One of his timeless quotes on politics sums up the current state of Michigan's charter schools—on both macrocosm and microcosm scales: “Democracy is the art and science of running the circus from the monkey cage.”
“Government” is a false aggregate—it's merely a collection of people who wield power over other people and the people in those positions are as self-interested as anyone in Washington.
DO YOU KNOW THE DIFFERENCE BETWEEN EMBEZZLEMENT, A DONATION AND A LOAN? NO? YOU'RE PERFECT!
"It doesn't involve Grand Traverse Academy at all," board President Brad Habermehl said to the Traverse City Record-Eagle on March 11, the day after Steven Ingersoll's verdict was announced.
"There's no relationship between that particular case that involved Dr. Ingersoll's personal taxes and Grand Traverse Academy."
Are those comments merely self-deceptive...or is the claim falseness on a scale even Charles F. Richter would laugh at?
Before I answer that question, let's take a context break, climb into the Wayback Machine and take a trip back to 1993 (bad hair, even worse music!).
Who said, "Public education is a monopoly, and monopolies don't work."?
No, it wasn't free market economist Milton Friedman, former president Ronald Reagan...or even Ronald McDonald!
It was Governor John Engler, kicking off a school reform debate in a speech to a Joint Session of the Michigan Legislature on October 5, 1993.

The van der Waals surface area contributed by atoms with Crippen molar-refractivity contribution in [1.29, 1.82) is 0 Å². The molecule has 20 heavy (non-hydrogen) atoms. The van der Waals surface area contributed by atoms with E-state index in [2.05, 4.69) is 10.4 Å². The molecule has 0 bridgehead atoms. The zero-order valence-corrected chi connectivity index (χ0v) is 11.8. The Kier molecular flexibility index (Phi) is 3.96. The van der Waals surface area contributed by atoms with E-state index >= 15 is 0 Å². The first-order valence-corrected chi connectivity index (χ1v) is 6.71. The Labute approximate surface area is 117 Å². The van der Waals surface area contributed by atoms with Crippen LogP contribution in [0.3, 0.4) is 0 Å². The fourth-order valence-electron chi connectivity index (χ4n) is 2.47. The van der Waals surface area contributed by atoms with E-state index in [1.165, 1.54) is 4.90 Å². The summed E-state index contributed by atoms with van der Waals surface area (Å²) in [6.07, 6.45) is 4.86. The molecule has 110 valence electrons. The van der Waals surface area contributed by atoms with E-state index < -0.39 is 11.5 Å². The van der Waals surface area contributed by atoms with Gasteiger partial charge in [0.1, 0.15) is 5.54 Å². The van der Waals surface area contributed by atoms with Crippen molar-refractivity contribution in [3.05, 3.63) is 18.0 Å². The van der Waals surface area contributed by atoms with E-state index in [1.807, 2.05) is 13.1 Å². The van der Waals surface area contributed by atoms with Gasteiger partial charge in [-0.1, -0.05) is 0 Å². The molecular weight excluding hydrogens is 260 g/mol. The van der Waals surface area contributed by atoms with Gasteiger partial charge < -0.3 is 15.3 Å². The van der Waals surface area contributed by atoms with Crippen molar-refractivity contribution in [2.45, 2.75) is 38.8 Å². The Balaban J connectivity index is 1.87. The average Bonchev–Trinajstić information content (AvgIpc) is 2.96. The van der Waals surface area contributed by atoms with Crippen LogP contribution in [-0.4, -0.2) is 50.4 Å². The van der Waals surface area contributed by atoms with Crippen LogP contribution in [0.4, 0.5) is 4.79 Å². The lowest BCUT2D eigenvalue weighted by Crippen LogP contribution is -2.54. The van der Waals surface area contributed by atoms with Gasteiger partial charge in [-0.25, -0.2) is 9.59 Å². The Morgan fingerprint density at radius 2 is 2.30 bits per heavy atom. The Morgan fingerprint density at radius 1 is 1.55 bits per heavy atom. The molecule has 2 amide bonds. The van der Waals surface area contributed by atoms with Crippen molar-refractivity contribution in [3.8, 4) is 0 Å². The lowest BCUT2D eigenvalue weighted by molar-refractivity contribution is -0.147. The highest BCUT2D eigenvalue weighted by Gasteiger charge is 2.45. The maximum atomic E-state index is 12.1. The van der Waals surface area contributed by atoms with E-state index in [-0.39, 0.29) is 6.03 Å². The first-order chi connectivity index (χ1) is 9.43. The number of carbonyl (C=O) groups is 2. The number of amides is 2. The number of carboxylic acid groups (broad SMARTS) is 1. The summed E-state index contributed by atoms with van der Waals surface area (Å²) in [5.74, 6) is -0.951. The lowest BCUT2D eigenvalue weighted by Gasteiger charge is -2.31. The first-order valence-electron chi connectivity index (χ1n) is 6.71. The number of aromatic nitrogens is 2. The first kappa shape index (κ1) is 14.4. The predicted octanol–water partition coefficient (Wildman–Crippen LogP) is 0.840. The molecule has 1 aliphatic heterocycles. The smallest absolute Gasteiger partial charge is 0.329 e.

Engler addressed the legislature saying, “No public school teacher should be compelled to be in the union to teach in the classroom.” Engler stood in front of state legislators with a 20-gauge sawed-off shotgun and voiced his support for school choice.
Engler brandished the gun, supposedly confiscated from a student, to dramatize school violence and promote his plan to "allow
parents more leeway in choosing the schools their children attend".
Michigan's charter school system was set up under the explicit assumption that choice and market forces could allow a massive government funded set of private companies to run with only minimal oversight and regulation.
Fast forward to 2015, and this free market fundamentalism has brought us, among others, convicted tax cheat (and charter school management company head) Steven Ingersoll.
But Ingersoll didn't do it all on his own.